On his 92nd birthday, March 8, 1933, retired Supreme Court Justice Oliver Wendell Holmes was paid a surprise visit by the newly inaugurated president, Franklin Delano Roosevelt. The two men chatted for half an hour and, after Roosevelt departed, a young clerk asked Holmes what he thought of the new man in the White House.
"A second-class intellect," Holmes said. "But a first-class temperament."
A good temperament has generally proved to be more important than brains in an American commander in chief. That is why Ronald Reagan, a man of modest intellect but sunny disposition, proved to be a very successful president, while the presidency of the brainy but brooding and paranoid Richard Nixon ended in scandal and shame. A first-class temperament guided John F. Kennedy through the Cuban missile crisis, while the intellectual Woodrow Wilson wound up a broken man after the failure of his grand plan to forge a peaceful, democratic international order following the First World War.
If the great Holmes were alive to render judgment on the current president of the United States, he would almost certainly sign on to the opinion being reached by more and more people, including many Republicans and conservatives: Donald Trump has a third-class intellect paired with a temperament that borders on mental instability.
Last week, the wild swings in mood and rhetoric displayed by Trump in a series of public appearances seems to have tilted public assessment of the president even more substantially toward this highly alarming view. Last Monday night, he read stiffly from a script as he outlined a rather undramatic but reasonably coherent shift in American engagement in Afghanistan, but, the next night, Trump ranted for well over an hour at a campaign rally in Phoenix, attacking the free press and members of his own political party, baying and barking like a wounded hound as he defended his contradictory comments about neo-Nazi violence in Charlottesville, Va.
After Trump's Phoenix tirade, former Director of National Intelligence James R. Clapper went on CNN to question Trump's fitness for office, calling the speech "downright scary and disturbing" and saying, "I worry about the access to nuclear codes."
In a Sunday New York Times opinion piece, Peter Wehner, a veteran of the Reagan and the two Bush administrations, urged congressional Republicans to think of themselves as a "shadow government" to compensate for Trump's "moral ugliness and intellectual incoherence." He said Republican members of Congress acknowledge the rolling disaster that is the Trump administration. Those Republicans, Wehner said, are privately declaring the president a "child king" who is incompetent and unfit for office.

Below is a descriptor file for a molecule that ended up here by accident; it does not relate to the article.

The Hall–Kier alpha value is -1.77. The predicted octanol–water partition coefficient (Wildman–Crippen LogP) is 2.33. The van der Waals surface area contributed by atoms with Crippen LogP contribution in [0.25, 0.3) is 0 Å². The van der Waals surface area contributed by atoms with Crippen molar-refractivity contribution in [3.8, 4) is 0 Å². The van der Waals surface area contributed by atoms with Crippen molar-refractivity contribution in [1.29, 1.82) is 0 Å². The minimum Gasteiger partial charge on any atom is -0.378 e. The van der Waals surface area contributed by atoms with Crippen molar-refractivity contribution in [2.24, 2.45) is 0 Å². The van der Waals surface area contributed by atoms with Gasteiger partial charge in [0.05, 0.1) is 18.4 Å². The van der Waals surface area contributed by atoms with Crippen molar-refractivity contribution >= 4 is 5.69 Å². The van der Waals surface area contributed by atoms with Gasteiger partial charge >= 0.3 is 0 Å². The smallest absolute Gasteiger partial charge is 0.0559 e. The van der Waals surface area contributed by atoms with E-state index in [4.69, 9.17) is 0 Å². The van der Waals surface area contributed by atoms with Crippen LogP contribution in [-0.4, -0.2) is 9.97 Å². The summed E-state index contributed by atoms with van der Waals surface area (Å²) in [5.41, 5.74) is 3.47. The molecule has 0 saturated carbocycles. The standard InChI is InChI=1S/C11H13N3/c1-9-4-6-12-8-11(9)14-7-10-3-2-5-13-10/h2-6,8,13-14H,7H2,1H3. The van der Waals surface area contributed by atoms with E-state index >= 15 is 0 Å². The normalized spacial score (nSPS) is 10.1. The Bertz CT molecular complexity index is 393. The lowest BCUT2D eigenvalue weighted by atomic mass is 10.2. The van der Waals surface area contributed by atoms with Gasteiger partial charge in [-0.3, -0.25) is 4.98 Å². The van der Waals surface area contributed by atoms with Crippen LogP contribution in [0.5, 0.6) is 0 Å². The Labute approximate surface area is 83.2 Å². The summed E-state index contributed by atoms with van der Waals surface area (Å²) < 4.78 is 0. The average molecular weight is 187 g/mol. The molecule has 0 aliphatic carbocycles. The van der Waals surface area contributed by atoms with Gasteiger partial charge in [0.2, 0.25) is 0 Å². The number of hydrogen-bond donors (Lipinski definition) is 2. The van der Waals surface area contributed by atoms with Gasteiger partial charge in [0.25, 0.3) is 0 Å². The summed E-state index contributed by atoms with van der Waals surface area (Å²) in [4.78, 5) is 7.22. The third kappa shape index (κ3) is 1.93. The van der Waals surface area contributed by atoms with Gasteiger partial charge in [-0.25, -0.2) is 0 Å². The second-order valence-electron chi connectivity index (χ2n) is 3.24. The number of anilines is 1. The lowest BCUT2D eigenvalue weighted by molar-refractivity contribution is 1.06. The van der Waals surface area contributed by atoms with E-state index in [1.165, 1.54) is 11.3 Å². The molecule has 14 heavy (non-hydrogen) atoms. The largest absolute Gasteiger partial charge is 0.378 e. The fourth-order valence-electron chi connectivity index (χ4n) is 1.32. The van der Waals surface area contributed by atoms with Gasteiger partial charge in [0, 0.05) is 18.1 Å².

A few of those Republicans have gone public with their disdain. Tennessee Sen. Bob Corker and Arizona Sen. Jeff Flake have both offered tough critiques of Trump — and have been slammed by Trump in response.
"The president has not yet been able to demonstrate the stability nor some of the competence that he needs to demonstrate in order to be successful," Corker said in a TV interview. "He has not demonstrated that he understands what has made this nation great and what it is today."
Flake put his own thoughts in a book, "Conscience of a Conservative," that calls out Trump for his reckless tweets, his disturbing attraction to bogus conspiracy theories and his wild bursts of anger. He also decries Trump's extreme anti-immigrant and anti-Muslim rhetoric, as well as his betrayal of the Republican Party's long-standing commitment to vigorously oppose oppressive regimes around the world.
Flake may well pay a price for his bold critique of Trump's instability when he runs for reelection next year. The president has already given encouragement to three possible right-wing challengers who want to go after Flake in the primary. But Flake says he could not, in good conscience, keep quiet.
"The stakes, for the future of conservatism and for the future of our country, are simply too high," Flake wrote in his book.
When even members of the president's own party begin to ask themselves if the man they have put in the White House is borderline insane, it is hard to imagine the stakes being any higher.
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